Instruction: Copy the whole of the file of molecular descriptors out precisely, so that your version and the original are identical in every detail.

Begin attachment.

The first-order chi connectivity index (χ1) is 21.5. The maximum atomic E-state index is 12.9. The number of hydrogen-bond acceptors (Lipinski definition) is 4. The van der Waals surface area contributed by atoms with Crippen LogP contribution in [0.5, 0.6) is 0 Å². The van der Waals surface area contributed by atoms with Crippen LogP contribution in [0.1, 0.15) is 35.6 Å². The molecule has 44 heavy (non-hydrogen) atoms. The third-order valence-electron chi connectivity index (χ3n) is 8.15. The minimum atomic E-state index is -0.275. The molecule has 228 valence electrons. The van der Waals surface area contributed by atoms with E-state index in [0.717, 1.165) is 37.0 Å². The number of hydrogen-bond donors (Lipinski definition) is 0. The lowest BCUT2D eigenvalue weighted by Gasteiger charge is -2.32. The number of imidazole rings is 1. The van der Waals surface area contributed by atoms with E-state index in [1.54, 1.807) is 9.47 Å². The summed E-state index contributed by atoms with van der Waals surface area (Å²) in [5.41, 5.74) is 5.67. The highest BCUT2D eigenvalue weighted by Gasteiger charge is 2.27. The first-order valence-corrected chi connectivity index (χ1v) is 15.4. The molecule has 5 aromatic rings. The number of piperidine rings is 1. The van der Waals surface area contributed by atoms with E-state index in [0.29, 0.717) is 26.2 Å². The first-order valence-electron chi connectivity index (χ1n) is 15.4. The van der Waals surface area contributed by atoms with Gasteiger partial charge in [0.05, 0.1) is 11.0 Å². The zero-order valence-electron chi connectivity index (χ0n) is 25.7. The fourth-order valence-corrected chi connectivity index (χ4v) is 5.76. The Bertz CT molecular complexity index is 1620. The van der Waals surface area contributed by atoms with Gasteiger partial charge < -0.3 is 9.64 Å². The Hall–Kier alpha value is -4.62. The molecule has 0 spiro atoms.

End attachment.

The first-order chi connectivity index (χ1) is 21.5. The maximum atomic E-state index is 12.9. The number of hydrogen-bond acceptors (Lipinski definition) is 4. The van der Waals surface area contributed by atoms with Crippen LogP contribution in [0.5, 0.6) is 0 Å². The van der Waals surface area contributed by atoms with Crippen LogP contribution in [0.1, 0.15) is 35.6 Å². The molecule has 44 heavy (non-hydrogen) atoms. The third-order valence-electron chi connectivity index (χ3n) is 8.15. The minimum atomic E-state index is -0.275. The molecule has 228 valence electrons. The van der Waals surface area contributed by atoms with E-state index in [0.717, 1.165) is 37.0 Å². The number of hydrogen-bond donors (Lipinski definition) is 0. The lowest BCUT2D eigenvalue weighted by Gasteiger charge is -2.32. The number of imidazole rings is 1. The van der Waals surface area contributed by atoms with E-state index in [1.54, 1.807) is 9.47 Å². The summed E-state index contributed by atoms with van der Waals surface area (Å²) in [5.41, 5.74) is 5.67. The highest BCUT2D eigenvalue weighted by Gasteiger charge is 2.27. The first-order valence-corrected chi connectivity index (χ1v) is 15.4. The molecule has 5 aromatic rings. The number of piperidine rings is 1. The van der Waals surface area contributed by atoms with E-state index in [0.29, 0.717) is 26.2 Å². The first-order valence-electron chi connectivity index (χ1n) is 15.4. The van der Waals surface area contributed by atoms with Gasteiger partial charge in [0.05, 0.1) is 11.0 Å². The zero-order valence-electron chi connectivity index (χ0n) is 25.7. The fourth-order valence-corrected chi connectivity index (χ4v) is 5.76. The Bertz CT molecular complexity index is 1620. The van der Waals surface area contributed by atoms with Gasteiger partial charge < -0.3 is 9.64 Å². The Hall–Kier alpha value is -4.62. The molecule has 0 spiro atoms.